Eunice lives with her father and her mother. Her father is sometimes employed as a laborer and her mother is sometimes employed as a farmer. Eunice works at home carrying water, washing clothes and making beds. There are 4 children in the family.
For fun, Eunice enjoys art, jumping rope and bicycling. She attends church activities, Bible class and youth group regularly and is in vocational training where her performance is average.
Because of your sponsorship, Eunice will have new opportunities to learn and grow physically, mentally, and spiritually. Thank you for your concern and prayers.
Eunice lives on the plains of Nkuhungu, home to approximately 500,000 residents. Typical houses are constructed of dirt floors, mud walls and corrugated iron roofs. The primary ethnic group is Kigogo and the most commonly spoken language is Kiswahili.
The regional diet consists of maize, beans, bananas, guinea pigs, fish, rice and potatoes. Common health problems in this area include malaria and trachoma (eye disease). Most adults in Nkuhumgu are unemployed but some work as laborers and earn the equivalent of $8 per month. This community needs proper sanitation, educational resources and employment opportunities.
Your sponsorship allows the staff of KKKT Nkuhungu Student Center to provide Eunice with Bible teaching, choir, medical checkups, sports, games, school supplies, uniforms, clubs and field trips. The center staff will also provide educational classes for the parents or guardians of Eunice.
Tanzania, formed in 1964 when Tanganyika and Zanzibar merged, is East Africa's largest country. Tanzania displays great diversity, including a low-lying coastal belt, a highland plateau populated by rich wildlife reserves and the island of Zanzibar, a former spice center. It is also home to Kilimanjaro, Africa's highest mountain. The climate ranges from tropical to nearly temperate in the highlands.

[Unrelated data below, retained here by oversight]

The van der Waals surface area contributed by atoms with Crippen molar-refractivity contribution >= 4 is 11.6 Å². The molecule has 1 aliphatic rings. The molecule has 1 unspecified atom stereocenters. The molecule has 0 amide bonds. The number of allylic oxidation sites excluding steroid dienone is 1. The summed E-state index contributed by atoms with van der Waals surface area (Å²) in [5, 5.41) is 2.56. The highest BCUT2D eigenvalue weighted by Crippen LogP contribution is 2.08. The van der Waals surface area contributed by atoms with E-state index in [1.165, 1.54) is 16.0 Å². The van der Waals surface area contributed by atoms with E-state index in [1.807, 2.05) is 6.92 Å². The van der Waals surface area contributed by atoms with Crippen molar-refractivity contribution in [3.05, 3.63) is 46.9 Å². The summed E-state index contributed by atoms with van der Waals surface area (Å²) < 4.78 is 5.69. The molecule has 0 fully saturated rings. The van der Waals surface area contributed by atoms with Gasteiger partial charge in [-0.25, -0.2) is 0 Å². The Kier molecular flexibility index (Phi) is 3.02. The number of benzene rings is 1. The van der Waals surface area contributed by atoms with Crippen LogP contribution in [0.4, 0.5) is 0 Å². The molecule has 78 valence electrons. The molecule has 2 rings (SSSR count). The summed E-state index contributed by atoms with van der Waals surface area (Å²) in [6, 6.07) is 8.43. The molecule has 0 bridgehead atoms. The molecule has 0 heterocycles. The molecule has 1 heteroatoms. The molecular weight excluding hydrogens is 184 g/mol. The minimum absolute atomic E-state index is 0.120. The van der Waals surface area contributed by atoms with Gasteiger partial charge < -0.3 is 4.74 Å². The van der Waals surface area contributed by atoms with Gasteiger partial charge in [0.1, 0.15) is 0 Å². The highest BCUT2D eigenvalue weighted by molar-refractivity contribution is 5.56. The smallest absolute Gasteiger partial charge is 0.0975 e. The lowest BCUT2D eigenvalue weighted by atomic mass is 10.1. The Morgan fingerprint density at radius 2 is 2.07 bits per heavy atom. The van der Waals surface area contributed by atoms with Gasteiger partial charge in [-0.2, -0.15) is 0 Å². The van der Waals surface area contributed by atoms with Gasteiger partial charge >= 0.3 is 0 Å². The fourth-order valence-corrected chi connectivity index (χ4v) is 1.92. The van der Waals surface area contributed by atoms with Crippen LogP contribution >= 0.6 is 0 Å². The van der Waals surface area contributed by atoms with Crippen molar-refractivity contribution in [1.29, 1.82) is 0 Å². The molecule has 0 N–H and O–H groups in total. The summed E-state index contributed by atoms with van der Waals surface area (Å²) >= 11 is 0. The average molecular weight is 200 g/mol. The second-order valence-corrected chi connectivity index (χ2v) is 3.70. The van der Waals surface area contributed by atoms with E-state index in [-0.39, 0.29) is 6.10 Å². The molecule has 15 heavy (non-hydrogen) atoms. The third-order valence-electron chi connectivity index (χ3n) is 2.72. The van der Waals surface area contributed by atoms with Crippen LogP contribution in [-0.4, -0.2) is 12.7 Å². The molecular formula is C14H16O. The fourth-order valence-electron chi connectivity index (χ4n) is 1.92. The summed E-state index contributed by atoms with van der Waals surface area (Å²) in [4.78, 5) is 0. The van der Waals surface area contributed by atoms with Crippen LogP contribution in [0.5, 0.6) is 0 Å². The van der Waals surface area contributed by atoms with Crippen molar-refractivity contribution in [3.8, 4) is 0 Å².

Little is known about the earliest history of Tanzania. Few artifacts before the Christian era have been found. Tanzania's vast resources have helped create industries in tobacco, sugar, diamond and gold mining, cement and tourism. Yet Tanzania remains one of the poorest countries in the world. The economy depends heavily on agriculture, which provides 85 percent of exports and employs 80 percent of the work force. But topography and climatic conditions, however, limit cultivated crops to only four percent of the land area. Swahili and English are the official languages for Tanzania's 130 ethnic groups. About one third are Christian and one third are Muslim. It's estimated that nearly 1 million people, or six percent of adults in Tanzania, have HIV/AIDS. Nearly 100 percent of the country's population is native African. Compassion works in 12 of the country's 21 zones.
European explorers, including the Scottish missionary and explorer David Livingstone, penetrated the country in the mid-nineteenth century and it was colonized by Germany and later Great Britain, from which it gained freedom in 1961. From independence in 1961 until the mid-1980s, Tanzania was a one-party state with a socialist model of economic development. Beginning in the mid-1980s, under the administration of President Ali Hassan Mwinyi, Tanzania undertook a number of political and economic reforms. Two parliamentary by-elections in early 1994 were the first-ever multiparty elections in Tanzanian history.
Map of Tanzania
Child's Location: West of Dodoma